Project Activities & Indicators
  • 10. Writing Successful Project Proposal
    • Use both quantitative and qualitative methodologies in collecting data for your indicators.
    • This will greatly strengthen the evaluation design.
      • Quantitative Methodologies: Require relatively large sample sizes and can be used to generalize findings to the larger focus population and require statistical expertise.
      • Qualitative Methodologies: Do not require large sample sizes and also cannot be used to generalize findings to the larger focus population and no statistical expertise are required.
      • Qualitative data provides information about attitudes, perceptions and motivations.
  • 11. Writing Successful Project Proposal
    • The cover page for your proposal should provide key information and look professional. On the cover page of the proposal, include:
      • Name and logo of your organization
      • Name of project
      • Name of potential donor
      • Month and year of submission
      • Contact person (s) at your organization with contact details
      • Table of Contents, if proposal is larger than 5 pages Standard
    Project Proposal
  • 12. Writing Successful Project Proposal
    • Write about who will work on the project (management, administration, training, evaluation, finance). If volunteers will play an important role.
    • Highlight the project’s strengths and aspects of your project that are innovative.
    • Think about what makes your project stand out from others. You may restate the factors that you think will lead to the project’s success.
    Key Personnel, Strengths & Innovation
  • 13. Writing Successful Project Proposal
    • Create a detailed budget for yourself. For the donor, include a summary budget in a table format (with subtotals for major categories), which the project will report on.
    • Also include a separate narrative summary (Budget Notes) describing what the components of each line item are, and for what purpose.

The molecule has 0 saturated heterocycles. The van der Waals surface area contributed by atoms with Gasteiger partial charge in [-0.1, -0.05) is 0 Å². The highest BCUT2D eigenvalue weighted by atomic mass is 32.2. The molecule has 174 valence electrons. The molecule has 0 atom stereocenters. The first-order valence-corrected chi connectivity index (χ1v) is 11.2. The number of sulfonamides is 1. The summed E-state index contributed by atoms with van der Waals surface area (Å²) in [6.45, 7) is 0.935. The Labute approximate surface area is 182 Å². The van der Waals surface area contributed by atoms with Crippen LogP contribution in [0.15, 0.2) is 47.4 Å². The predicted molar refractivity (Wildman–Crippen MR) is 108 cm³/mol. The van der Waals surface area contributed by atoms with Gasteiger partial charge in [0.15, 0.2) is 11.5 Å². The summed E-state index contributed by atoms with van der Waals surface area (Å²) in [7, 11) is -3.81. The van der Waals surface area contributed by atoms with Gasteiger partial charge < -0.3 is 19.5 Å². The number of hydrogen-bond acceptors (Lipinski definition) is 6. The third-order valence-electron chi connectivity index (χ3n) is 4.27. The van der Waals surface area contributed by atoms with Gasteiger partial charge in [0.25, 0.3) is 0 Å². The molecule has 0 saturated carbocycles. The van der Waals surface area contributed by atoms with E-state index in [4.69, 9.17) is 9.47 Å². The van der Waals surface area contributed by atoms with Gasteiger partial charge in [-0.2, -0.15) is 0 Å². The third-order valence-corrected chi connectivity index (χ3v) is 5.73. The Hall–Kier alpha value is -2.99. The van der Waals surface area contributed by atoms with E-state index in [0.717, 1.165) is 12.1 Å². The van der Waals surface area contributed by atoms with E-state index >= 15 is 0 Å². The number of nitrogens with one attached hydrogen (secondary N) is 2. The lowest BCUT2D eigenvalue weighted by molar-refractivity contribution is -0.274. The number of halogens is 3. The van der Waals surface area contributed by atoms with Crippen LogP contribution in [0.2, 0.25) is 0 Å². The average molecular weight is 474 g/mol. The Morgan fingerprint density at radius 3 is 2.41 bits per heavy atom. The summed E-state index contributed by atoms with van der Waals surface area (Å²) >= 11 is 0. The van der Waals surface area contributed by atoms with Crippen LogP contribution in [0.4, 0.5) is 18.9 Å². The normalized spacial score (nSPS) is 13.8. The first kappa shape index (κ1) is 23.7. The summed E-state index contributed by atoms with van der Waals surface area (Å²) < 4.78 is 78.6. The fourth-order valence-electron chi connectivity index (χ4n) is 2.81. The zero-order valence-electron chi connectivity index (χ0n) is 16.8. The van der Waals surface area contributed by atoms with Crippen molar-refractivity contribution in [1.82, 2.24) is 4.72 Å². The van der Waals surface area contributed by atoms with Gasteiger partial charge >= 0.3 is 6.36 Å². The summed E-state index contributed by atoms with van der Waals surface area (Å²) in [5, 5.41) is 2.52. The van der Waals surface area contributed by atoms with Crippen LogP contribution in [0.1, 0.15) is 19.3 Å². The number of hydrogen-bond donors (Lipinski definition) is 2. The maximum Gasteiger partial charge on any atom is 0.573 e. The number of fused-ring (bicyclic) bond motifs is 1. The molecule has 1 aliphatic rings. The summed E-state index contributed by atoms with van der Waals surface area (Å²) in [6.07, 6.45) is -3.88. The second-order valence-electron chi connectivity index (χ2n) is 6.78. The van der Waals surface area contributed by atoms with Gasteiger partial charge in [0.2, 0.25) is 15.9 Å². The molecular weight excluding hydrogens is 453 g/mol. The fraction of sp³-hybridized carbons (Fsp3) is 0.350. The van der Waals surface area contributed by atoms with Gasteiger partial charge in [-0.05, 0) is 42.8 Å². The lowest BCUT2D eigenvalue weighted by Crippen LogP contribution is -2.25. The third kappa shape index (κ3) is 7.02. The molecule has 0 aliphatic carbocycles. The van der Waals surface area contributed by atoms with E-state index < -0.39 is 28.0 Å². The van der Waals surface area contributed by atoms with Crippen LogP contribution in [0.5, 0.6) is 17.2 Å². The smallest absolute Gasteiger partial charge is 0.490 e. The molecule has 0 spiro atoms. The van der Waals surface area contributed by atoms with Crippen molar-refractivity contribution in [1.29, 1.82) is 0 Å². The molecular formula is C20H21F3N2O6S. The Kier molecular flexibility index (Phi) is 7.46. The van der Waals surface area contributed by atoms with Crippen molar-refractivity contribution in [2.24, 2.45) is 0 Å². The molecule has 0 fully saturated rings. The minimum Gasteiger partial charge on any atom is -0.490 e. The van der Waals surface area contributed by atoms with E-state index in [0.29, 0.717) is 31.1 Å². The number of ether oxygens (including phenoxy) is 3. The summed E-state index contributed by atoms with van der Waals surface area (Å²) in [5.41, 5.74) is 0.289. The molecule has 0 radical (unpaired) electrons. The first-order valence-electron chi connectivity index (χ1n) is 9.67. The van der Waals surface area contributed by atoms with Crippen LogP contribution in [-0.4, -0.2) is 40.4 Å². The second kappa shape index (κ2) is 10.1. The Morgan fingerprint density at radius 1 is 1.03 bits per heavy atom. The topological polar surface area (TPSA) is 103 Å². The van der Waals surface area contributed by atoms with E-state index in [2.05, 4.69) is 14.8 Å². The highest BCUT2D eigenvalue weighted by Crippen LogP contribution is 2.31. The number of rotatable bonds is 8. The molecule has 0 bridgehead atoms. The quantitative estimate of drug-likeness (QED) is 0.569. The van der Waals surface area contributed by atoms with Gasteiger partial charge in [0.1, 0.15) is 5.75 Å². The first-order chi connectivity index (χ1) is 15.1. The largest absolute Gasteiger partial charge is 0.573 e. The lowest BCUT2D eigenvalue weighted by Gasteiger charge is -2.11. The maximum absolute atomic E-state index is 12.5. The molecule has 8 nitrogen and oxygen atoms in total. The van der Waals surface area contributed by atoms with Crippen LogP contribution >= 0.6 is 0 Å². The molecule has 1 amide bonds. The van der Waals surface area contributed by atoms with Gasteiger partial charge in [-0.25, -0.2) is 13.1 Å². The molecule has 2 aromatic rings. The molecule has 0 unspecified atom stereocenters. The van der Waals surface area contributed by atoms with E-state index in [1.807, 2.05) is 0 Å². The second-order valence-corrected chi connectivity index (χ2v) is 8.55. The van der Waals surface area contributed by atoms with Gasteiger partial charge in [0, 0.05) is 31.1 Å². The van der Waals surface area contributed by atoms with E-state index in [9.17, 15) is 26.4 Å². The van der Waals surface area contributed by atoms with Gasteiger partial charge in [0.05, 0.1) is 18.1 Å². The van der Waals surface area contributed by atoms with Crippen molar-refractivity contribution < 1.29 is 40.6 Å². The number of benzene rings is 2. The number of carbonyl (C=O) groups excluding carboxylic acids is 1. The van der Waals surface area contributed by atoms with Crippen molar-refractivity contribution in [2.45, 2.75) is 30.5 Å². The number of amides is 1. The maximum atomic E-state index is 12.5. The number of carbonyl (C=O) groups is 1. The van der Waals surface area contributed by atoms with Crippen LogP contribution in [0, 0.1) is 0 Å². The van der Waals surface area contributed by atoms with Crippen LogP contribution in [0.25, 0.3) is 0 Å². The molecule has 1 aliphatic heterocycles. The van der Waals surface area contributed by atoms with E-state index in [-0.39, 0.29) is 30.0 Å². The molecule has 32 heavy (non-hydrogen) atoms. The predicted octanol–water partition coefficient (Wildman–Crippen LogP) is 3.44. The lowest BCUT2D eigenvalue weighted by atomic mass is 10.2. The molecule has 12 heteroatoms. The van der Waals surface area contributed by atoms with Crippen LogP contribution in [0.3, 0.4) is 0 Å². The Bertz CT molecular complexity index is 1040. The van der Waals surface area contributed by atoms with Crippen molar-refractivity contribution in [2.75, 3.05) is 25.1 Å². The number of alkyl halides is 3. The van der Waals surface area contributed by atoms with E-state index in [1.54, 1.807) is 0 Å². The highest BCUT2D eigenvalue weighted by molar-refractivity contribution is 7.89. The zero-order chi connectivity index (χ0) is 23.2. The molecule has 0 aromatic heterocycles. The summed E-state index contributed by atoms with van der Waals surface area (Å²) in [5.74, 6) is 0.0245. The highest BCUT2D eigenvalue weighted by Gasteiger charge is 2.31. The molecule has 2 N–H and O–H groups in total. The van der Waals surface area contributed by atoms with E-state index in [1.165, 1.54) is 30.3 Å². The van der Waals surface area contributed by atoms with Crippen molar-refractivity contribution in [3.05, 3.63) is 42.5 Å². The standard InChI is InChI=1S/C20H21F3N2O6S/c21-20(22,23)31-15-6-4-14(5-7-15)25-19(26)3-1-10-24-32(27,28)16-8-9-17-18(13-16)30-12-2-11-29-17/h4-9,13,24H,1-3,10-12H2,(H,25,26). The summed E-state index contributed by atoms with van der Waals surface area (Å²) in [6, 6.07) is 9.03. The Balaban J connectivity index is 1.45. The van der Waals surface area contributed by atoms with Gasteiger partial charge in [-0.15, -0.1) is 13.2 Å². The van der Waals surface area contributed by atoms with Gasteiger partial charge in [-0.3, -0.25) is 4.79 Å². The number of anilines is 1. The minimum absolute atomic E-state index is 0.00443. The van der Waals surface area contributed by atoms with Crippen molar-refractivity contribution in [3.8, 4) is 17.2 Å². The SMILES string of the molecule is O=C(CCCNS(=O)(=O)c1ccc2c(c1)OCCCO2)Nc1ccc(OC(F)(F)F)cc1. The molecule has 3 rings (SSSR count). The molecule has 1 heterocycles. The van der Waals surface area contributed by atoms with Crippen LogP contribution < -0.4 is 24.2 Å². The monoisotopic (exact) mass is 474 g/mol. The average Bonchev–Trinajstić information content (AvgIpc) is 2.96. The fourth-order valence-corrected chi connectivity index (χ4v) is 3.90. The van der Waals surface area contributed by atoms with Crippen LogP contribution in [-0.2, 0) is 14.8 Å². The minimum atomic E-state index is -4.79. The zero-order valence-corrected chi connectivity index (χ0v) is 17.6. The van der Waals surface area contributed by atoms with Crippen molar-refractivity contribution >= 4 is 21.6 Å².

• 14. Writing Successful Project Proposal
    • Monitoring and evaluation is an integral part of the project proposal. The monitoring and evaluation section should answer the following questions:
      • What indicators will be measured? (Refer to the logical framework.)
      • Where will the information or data come from?
      • Who will collect the data?
      • How and how often will data be collected?
      • How and how often will reporting occur?
    Monitoring & Evaluation
  • 15. Writing Successful Project Proposal
    • Sustainability refers to the ability of a project to continue once the initial grant or external source of funding has ended.
    • The following reasons justify thinking about sustainability:
      • To ensure that beneficiaries will continue to be served
      • To reassure donor agencies that their investment will not be lost
      • To convince the donor that you have planned wisely for the future of your project
      • To ensure that the organization’s investment (direct and indirect) is not lost
  • 16. Writing Successful Project Proposal
    • List each objective, and then the activities to support each objective. Describe the activities—who will conduct them, how long each activity will last, what tools or materials you will use, how you will attract people to your activities, etc.
    Checklist for Proposal
  • 17. Writing Successful Project Proposal By: Ghulam Qadir Arbab THANKS! Are you planning for a project proposal? If yes, then you are on right place! Please drop me an email with brief on your project to seek my price quote for your project proposal. My Email – [email_address] Mobile – 00966 – 546257557 Jeddah – Saudi Arabia